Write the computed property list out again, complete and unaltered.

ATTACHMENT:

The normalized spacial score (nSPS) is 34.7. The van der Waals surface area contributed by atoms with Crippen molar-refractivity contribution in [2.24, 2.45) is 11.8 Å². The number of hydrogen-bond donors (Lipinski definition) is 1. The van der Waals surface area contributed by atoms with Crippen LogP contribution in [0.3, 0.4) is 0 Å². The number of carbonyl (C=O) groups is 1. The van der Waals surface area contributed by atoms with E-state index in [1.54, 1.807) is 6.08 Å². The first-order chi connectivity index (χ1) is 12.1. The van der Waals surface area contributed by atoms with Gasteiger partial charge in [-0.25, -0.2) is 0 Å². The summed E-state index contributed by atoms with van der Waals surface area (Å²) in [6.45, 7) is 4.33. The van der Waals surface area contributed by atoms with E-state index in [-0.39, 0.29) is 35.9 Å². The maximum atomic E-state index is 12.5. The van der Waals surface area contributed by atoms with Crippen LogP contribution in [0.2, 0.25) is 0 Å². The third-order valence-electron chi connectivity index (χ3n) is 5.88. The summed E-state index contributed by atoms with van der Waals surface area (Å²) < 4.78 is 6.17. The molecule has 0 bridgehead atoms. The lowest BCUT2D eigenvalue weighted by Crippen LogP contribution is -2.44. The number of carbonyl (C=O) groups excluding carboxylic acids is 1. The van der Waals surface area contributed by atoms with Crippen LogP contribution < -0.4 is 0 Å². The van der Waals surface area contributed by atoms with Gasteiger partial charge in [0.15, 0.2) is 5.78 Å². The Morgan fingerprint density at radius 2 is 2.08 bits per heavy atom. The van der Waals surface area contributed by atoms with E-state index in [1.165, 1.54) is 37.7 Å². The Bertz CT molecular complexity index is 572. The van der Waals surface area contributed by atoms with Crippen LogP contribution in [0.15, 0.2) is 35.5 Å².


The normalized spacial score (nSPS) is 34.7. The van der Waals surface area contributed by atoms with Crippen molar-refractivity contribution in [2.24, 2.45) is 11.8 Å². The number of hydrogen-bond donors (Lipinski definition) is 1. The van der Waals surface area contributed by atoms with Crippen LogP contribution in [0.3, 0.4) is 0 Å². The number of carbonyl (C=O) groups is 1. The van der Waals surface area contributed by atoms with E-state index in [1.54, 1.807) is 6.08 Å². The first-order chi connectivity index (χ1) is 12.1. The van der Waals surface area contributed by atoms with Gasteiger partial charge in [-0.25, -0.2) is 0 Å². The summed E-state index contributed by atoms with van der Waals surface area (Å²) in [6.45, 7) is 4.33. The van der Waals surface area contributed by atoms with E-state index in [-0.39, 0.29) is 35.9 Å². The maximum atomic E-state index is 12.5. The van der Waals surface area contributed by atoms with Crippen LogP contribution in [0.2, 0.25) is 0 Å². The third-order valence-electron chi connectivity index (χ3n) is 5.88. The summed E-state index contributed by atoms with van der Waals surface area (Å²) < 4.78 is 6.17. The molecule has 0 bridgehead atoms. The lowest BCUT2D eigenvalue weighted by Crippen LogP contribution is -2.44. The number of carbonyl (C=O) groups excluding carboxylic acids is 1. The van der Waals surface area contributed by atoms with Crippen LogP contribution < -0.4 is 0 Å². The van der Waals surface area contributed by atoms with Gasteiger partial charge in [0.15, 0.2) is 5.78 Å². The Morgan fingerprint density at radius 2 is 2.08 bits per heavy atom. The van der Waals surface area contributed by atoms with E-state index in [1.165, 1.54) is 37.7 Å². The Bertz CT molecular complexity index is 572. The van der Waals surface area contributed by atoms with Crippen LogP contribution in [0.15, 0.2) is 35.5 Å².